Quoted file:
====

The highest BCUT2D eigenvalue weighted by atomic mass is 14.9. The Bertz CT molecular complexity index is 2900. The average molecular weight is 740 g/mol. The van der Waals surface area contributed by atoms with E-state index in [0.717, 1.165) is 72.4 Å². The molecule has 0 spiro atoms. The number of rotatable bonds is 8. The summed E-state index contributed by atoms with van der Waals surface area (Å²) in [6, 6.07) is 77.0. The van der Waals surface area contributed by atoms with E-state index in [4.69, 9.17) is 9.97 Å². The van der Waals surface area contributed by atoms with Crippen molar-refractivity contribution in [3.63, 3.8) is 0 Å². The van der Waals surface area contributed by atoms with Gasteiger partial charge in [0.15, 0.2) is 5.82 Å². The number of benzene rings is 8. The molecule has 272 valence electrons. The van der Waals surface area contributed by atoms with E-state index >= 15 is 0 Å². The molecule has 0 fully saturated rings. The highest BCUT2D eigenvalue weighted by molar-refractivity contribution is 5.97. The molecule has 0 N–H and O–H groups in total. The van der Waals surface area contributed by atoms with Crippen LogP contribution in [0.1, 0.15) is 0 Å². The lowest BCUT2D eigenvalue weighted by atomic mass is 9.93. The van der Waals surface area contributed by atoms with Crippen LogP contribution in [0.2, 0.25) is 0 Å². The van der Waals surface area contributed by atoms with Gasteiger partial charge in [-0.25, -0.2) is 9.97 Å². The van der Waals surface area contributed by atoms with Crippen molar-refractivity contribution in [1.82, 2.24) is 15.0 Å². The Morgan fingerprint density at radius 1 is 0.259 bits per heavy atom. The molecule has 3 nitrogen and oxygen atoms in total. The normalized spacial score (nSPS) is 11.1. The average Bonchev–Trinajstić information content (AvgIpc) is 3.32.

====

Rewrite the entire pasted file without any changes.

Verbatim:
The highest BCUT2D eigenvalue weighted by atomic mass is 14.9. The Bertz CT molecular complexity index is 2900. The average molecular weight is 740 g/mol. The van der Waals surface area contributed by atoms with E-state index in [0.717, 1.165) is 72.4 Å². The molecule has 0 spiro atoms. The number of rotatable bonds is 8. The summed E-state index contributed by atoms with van der Waals surface area (Å²) in [6, 6.07) is 77.0. The van der Waals surface area contributed by atoms with E-state index in [4.69, 9.17) is 9.97 Å². The van der Waals surface area contributed by atoms with Crippen molar-refractivity contribution in [3.63, 3.8) is 0 Å². The van der Waals surface area contributed by atoms with Gasteiger partial charge in [0.15, 0.2) is 5.82 Å². The number of benzene rings is 8. The molecule has 272 valence electrons. The van der Waals surface area contributed by atoms with E-state index >= 15 is 0 Å². The molecule has 0 fully saturated rings. The highest BCUT2D eigenvalue weighted by molar-refractivity contribution is 5.97. The molecule has 0 N–H and O–H groups in total. The van der Waals surface area contributed by atoms with Crippen LogP contribution in [0.1, 0.15) is 0 Å². The lowest BCUT2D eigenvalue weighted by atomic mass is 9.93. The van der Waals surface area contributed by atoms with Crippen LogP contribution in [0.2, 0.25) is 0 Å². The van der Waals surface area contributed by atoms with Gasteiger partial charge in [-0.25, -0.2) is 9.97 Å². The van der Waals surface area contributed by atoms with Crippen molar-refractivity contribution in [1.82, 2.24) is 15.0 Å². The Morgan fingerprint density at radius 1 is 0.259 bits per heavy atom. The molecule has 3 nitrogen and oxygen atoms in total. The normalized spacial score (nSPS) is 11.1. The average Bonchev–Trinajstić information content (AvgIpc) is 3.32.